Family and friends prayed together Wednesday for the man who led them for more than 30 years. Imam Muhammad, one of American Islam's most important leaders, was a husband and father of nine children.
'He believed very strongly and again, he was very courageous because of his morality and his beliefs," said Laila Mohammed, daughter.
Born on October 30, 1933, in Detroit, he was the seventh of eight children of then Nation of Islam leader Elijah Mohammed. When his father died in 1975, it was expected Minister Louis Farrakhan would take up the mantle. Instead, Warith Deen did, and that decision would change the American Islamic movement forever, taking it away from the separatist black militant group it had been up until that moment.
"Immediately began to bring that community into the Islamic perspectives that are accepted worldwide, without ignoring the experiences, the special experiences we've had, not only as Nation of Islam but also as African-Americans who survived slavery," said Imam Plemon Lel-Amin.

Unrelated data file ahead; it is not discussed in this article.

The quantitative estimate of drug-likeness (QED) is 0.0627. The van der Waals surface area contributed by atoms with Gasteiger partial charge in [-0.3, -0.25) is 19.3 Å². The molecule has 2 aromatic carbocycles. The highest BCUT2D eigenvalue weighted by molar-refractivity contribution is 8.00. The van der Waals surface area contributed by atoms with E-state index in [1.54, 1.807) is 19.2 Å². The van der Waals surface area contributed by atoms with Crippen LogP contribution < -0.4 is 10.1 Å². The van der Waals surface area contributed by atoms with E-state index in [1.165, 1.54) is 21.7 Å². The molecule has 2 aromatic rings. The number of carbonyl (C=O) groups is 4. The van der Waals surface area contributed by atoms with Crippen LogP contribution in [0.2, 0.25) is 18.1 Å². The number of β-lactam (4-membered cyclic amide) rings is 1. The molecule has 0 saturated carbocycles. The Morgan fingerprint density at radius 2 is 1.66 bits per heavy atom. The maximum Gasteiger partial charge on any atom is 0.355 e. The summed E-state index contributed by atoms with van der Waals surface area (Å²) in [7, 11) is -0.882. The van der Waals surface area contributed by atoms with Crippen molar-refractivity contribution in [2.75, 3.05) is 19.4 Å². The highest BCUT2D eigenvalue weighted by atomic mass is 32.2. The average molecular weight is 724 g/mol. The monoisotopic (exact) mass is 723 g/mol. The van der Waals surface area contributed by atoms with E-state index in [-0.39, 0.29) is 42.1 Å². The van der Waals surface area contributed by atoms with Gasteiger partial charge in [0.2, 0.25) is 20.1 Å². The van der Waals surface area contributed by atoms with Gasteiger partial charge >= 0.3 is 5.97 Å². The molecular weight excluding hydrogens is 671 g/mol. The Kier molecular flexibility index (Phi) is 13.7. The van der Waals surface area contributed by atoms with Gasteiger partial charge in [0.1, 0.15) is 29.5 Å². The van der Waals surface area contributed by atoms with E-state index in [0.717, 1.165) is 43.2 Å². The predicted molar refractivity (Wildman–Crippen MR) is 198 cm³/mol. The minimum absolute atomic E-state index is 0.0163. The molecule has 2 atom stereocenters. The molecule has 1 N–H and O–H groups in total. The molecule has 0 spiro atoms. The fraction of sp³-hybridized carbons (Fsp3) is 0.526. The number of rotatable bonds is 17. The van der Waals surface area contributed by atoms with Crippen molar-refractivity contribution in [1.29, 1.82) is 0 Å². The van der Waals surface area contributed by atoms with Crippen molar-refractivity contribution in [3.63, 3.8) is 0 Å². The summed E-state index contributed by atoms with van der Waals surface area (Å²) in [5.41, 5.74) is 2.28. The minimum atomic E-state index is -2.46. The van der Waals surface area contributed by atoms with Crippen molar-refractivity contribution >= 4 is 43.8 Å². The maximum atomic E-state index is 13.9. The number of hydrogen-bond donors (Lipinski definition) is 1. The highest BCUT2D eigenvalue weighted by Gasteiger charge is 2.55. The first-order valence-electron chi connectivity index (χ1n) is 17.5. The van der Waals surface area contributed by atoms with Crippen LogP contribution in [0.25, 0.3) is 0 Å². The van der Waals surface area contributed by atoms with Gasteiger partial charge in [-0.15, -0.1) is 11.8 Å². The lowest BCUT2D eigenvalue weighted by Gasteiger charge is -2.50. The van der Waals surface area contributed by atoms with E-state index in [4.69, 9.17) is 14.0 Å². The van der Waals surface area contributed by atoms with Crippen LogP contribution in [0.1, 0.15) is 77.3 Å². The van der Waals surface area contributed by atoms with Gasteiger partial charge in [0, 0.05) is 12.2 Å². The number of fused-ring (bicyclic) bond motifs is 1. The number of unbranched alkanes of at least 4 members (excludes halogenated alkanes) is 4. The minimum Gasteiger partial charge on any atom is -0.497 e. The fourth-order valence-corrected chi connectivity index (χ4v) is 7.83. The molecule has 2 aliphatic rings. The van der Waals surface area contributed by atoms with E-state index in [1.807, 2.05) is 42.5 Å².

"He is someone who will be remembered for preaching the unity of God but also things like economic independence, freedom of thought and self-reliance," said Ahmed Rehab, Council on American-Islamic Relations executive director.
Angered by the movement, Farrakhan broke away from Mohammed and reconstituted the Nation of Islam with far fewer followers. Imam Mohammed preached tolerance and mixed with leaders of other faiths.
"He believes Muslims have to love their neighbor, love God, love their neighbor -- that's the basis of Islam also -- and that Christians do that. Jews also do that," said Jo-Ellen Karstens, Focolare Movement Catholic Church.
In recent years, Mohammed and Farrakhan bridged some of their differences. In response to his death Tuesday, Farrakhan issued the following statement: "We mourn the loss of our brother and thank Allah for him and his work of helping to create a better understanding and image of Islam throughout the world."